A happy consequence of the IRS mess would be if conservatives took the opportunity, in between the high dudgeon and special investigations, to explain to the public the true purposes of government. A government whose primary object is to secure the natural rights of its citizenry would not be so invested in regulating political speech and association. A government whose elected representatives met to promote the general welfare through simple laws, equally binding on all, would not write gigantic bills, such as the tax code, Affordable Care Act, and the current omnibus immigration reform, which grant massive discretionary power to largely autonomous administrators. A government with a system that taxed all forms of income equally, and perhaps derived much of its revenue from sources other than income tax, would have less need of an imperious IRS.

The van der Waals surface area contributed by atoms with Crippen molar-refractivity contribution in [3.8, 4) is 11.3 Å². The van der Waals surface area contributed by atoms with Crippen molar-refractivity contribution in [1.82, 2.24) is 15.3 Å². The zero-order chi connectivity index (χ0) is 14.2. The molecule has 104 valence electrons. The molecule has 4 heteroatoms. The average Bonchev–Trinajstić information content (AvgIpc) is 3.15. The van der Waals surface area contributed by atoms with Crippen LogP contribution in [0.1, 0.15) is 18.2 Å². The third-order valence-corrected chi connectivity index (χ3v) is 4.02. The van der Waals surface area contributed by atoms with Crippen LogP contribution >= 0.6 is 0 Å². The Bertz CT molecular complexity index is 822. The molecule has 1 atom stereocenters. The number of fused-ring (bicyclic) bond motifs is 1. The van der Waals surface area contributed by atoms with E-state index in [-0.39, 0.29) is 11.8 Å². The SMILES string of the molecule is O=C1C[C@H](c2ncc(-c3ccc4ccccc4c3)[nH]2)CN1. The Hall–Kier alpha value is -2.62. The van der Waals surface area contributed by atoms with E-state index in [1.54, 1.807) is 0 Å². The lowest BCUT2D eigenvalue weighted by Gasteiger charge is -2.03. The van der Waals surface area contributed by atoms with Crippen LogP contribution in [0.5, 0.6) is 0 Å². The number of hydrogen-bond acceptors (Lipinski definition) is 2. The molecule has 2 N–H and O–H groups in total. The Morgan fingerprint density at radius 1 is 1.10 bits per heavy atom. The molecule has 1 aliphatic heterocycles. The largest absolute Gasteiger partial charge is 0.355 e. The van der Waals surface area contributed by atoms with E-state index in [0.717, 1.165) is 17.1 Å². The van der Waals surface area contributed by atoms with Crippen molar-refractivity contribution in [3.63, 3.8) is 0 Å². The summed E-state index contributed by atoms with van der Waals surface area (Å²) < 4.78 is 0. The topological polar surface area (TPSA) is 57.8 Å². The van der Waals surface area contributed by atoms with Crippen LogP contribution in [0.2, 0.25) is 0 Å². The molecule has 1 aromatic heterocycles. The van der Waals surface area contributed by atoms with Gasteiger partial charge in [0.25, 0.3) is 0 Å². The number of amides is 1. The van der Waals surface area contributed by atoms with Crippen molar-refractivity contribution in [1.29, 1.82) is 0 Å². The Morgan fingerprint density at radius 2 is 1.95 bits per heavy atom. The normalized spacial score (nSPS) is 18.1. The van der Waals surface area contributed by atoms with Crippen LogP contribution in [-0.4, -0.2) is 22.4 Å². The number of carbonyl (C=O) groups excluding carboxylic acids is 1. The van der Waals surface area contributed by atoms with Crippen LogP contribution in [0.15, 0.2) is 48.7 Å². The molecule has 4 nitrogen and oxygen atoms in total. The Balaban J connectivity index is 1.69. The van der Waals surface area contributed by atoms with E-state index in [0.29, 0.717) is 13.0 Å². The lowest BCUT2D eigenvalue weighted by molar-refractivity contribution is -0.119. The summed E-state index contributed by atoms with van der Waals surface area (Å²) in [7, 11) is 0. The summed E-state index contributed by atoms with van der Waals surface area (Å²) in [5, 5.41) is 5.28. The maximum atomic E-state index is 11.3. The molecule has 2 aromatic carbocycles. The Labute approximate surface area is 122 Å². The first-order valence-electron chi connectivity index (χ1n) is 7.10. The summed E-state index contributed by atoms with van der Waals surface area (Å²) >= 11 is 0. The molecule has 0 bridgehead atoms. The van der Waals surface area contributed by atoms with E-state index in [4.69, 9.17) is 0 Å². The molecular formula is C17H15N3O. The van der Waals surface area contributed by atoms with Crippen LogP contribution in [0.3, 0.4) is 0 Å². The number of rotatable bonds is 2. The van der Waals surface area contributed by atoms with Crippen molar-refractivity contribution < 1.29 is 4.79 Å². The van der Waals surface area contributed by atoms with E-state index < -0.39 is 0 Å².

This is also a moment for conservatives to reintroduce the concept of exit into policy debates. Exit is a conservative principle. There may be no escaping the IRS, but initiatives to allow the states room for experiment would grant Americans the ability, through the power of opting-out, to hold declining institutions to account. Taxpayers already migrate from high-tax, high-expenditure states to low-tax, low-expenditure ones.
But why stop there? Deny the IRS further power over American lives by repealing Obamacare. Welcome homeschooling, Internet-friendly deregulation, and school choice, increase health care competition through price transparency and point-of-service payment, privatize government services where appropriate, create the option of shielding income from tax through universal savings accounts—all of these measures would enhance the freedom and prosperity of America.